American Renaissance

At Woodlawn High, Fight Erupts amid Anger Management Lesson

Two people are arrested in brawl, including parent; 11 students suspended

Julie Bykowicz,, Apr. 2

Woodlawn High School ninth-graders who gathered yesterday for an assembly on anger management instead got an up-close lesson in violence, when a shoving match grew into a melee that led to two arrests — including one student’s mother — and 11 suspensions.

As students on stage acted out peaceful ways to resolve conflict, one student’s mother confronted a group of girls who had been bothering her child, authorities said.

Screaming quickly escalated into pushing and hitting, and school officials dialed 911 as the crowd of 750 students erupted into “chaos,” said Woodlawn Principal C. Anthony Thompson.

Students stood on their auditorium seats and rushed toward the fighting girls to get a better look, one student said, and soon other fights were breaking out in the auditorium.

“Tempers were heightened, and there was definitely tension in the air,” said ninth-grader Melissa Parks. “People were climbing over seats and started fighting about stupid stuff.”

She said the facilitator presenting the assembly, organized by Sheppard Pratt Health System, seemed frustrated by the fighting and started yelling for people to stop. Sheppard Pratt officials, who offer conflict resolution programs to local schools, could not be reached yesterday.

All Baltimore County schools — and many schools throughout the region — participate in such programs, school officials said.

“Unfortunately, that original incident at the assembly became the catalyst for other fights,” said Douglas J. Neilson, a spokesman for Baltimore County schools. “It was handled quickly and effectively by the school administration.”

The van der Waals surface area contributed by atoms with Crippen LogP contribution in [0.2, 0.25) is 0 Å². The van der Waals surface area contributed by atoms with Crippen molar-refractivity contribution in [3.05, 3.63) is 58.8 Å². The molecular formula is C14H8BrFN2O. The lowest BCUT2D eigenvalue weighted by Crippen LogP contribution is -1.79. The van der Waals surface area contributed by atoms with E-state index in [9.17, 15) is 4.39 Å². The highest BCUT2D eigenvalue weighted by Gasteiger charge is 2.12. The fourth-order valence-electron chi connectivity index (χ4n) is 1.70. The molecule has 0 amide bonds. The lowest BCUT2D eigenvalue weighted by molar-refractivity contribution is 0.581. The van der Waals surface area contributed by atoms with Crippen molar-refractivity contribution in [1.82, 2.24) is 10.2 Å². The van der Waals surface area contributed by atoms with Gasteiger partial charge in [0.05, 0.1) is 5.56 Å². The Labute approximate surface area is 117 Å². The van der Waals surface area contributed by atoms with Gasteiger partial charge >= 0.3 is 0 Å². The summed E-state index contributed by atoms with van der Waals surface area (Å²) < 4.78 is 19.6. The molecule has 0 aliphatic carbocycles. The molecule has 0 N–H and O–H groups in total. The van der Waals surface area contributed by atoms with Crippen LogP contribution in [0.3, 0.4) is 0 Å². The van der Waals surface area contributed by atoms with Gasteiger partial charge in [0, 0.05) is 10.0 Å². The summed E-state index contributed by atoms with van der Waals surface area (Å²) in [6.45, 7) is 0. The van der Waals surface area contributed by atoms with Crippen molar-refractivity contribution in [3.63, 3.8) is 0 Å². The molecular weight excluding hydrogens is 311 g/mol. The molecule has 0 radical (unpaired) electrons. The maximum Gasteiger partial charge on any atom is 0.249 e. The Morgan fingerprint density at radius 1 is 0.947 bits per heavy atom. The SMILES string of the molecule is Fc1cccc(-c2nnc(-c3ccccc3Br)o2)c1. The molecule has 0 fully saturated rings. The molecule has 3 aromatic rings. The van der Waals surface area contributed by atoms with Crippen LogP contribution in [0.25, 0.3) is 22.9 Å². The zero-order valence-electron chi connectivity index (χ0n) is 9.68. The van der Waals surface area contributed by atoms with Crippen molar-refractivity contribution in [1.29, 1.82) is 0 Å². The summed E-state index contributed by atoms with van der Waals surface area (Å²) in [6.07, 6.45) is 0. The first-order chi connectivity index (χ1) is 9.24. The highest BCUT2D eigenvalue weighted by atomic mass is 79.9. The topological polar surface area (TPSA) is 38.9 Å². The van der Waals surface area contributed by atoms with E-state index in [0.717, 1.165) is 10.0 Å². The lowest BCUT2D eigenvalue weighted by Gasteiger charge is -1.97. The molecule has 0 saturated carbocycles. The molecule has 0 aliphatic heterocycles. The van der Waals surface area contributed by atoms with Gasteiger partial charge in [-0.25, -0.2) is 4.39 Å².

It took about 15 minutes to defuse yesterday’s situation, Thompson said. But officials canceled after-school activities at Woodlawn and kept students in their classes until about 10:50 a.m., about an hour after the incident began.

Woodlawn High sits on a 65-acre campus just east of the Baltimore Beltway near Security Square Mall.

The 1,900-student school has been trying to revamp its image in recent years.

Last year, 10 people were arrested and charged with assaulting a police officer and disorderly conduct during an evening fashion show at the high school.

“Something like this just puts us back to the starting point,” Thompson said of yesterday’s fighting.

When Thompson became principal in 2001, he faced a school where students’ SAT scores were below the county average of 1037.

In 2002, the school population included an estimated 60 gang members and 200 students from group homes, many with discipline problems.

And Woodlawn has in the past lost top students to magnet programs at other schools, while its engineering magnet program, established to attract talented students from elsewhere, has typically been underused.

Neilson said that while yesterday’s incident did have “extenuating circumstances,” fights between students are common to all schools.

Earlier this year, two Severn teen-agers were arrested and charged with second-degree assault and causing a disruption after a fight broke out at Meade High School in Anne Arundel County.

“The whole reason we hold conflict management in schools is because young people have this angst built up in them, and it’s easy for them to go off inappropriately,” he said.

County police officers who responded to yesterday’s brawl arrested a 33-year-old woman and her daughter, said Officer Shawn Vinson, a spokesman for the police department.

The mother, who was not identified last night because she had not been before a commissioner, was to be charged with trespassing and disrupting school activities, Vinson said.

The teen-age daughter, who was not identified because she is a minor, was to be charged with second-degree assault, he said.

Police said the mother had apparently walked into an open auditorium door, bypassing school security, the principal said.

The mother did not become involved in the physical fight but did exchange words with some of the girls, police said.

Thompson said some of the 11 suspended students might be recommended for expulsion.

Sun staff writer Sara Neufeld contributed to this article.